The Central Truth | Part IV

If you think we’re getting ready to talk about religion, you’re not wrong, but there’s a purely pragmatic element here that often gets overlooked because of the way it tends to reveal the unsustainable and nonsensical paradigm represented by those who want to perceive themselves as their own absolute.


If you’re right to be happy includes your having the authority to define the difference between right and wrong, in order for that to work, you have to extend that same privilege to everybody else. This is part of the reason why Moral Relativism is regarded as a self-defeating axiom because if everyone is entitled to their opinion, that means that everyone is right all the time, including the one who is being critical of you.

I’m Not Hurting Anybody…

The Gay Activist says that they’re not hurting anybody when, in fact, they’re hurting everybody by virtue of the way their lifestyle constitutes an assault on the institution of the family as God created it.

Those who subscribe to the Pro Choice school of thought have a hard time maintaining their position when confronted by an adult who could’ve been aborted but wasn’t and, as a result, was able to live a healthy and happy life and even have children of their own.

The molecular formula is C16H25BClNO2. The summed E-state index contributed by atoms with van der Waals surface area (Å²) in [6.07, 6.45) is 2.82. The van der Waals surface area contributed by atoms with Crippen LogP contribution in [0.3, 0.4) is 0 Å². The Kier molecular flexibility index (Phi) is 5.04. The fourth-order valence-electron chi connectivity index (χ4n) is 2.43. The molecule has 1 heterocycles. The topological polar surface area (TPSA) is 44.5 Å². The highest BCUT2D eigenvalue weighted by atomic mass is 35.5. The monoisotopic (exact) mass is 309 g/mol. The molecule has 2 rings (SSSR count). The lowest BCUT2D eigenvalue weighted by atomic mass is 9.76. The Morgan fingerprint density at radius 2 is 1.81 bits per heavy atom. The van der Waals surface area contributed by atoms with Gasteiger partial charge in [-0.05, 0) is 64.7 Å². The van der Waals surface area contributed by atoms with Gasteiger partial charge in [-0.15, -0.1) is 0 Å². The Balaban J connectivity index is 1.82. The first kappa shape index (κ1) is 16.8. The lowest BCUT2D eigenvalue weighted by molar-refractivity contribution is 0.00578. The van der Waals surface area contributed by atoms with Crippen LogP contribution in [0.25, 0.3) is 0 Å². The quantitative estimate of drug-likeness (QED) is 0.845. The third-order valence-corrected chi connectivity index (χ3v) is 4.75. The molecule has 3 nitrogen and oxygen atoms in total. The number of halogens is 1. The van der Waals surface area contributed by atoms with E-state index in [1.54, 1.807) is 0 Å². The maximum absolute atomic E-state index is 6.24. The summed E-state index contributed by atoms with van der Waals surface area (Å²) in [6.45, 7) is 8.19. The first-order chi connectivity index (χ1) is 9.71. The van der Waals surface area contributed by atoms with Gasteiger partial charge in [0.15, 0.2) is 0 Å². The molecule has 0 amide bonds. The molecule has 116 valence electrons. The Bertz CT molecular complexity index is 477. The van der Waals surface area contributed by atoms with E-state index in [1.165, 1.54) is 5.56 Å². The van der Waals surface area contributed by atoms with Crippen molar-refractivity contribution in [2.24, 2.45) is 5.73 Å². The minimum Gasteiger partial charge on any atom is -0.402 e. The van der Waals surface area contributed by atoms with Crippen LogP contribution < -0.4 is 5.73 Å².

Of course that wouldn’t have happened had they been killed in their mother’s womb.

Do you smell what we’re cooking, here?

If someone says that truth is relative, than that very statement is relative and therefore cancels itself out. That’s why if you insist on believing that everyone is entitled to their opinion – that there no definitive “right” or “wrong” – then it becomes logically impossible to protest the way in which another person condemns your rationale.

This is what happens when you reduce principles to preferences in that you you cannot logically dispute the actions or attitudes of another person as long as the only thing that governs their behavior is their personal opinion which cannot be questioned.

And attempting to circumvent the obvious problems represented by the possibility of something heinous being labeled as acceptable by establishing certain situations as “obvious” moral boundaries doesn’t work either.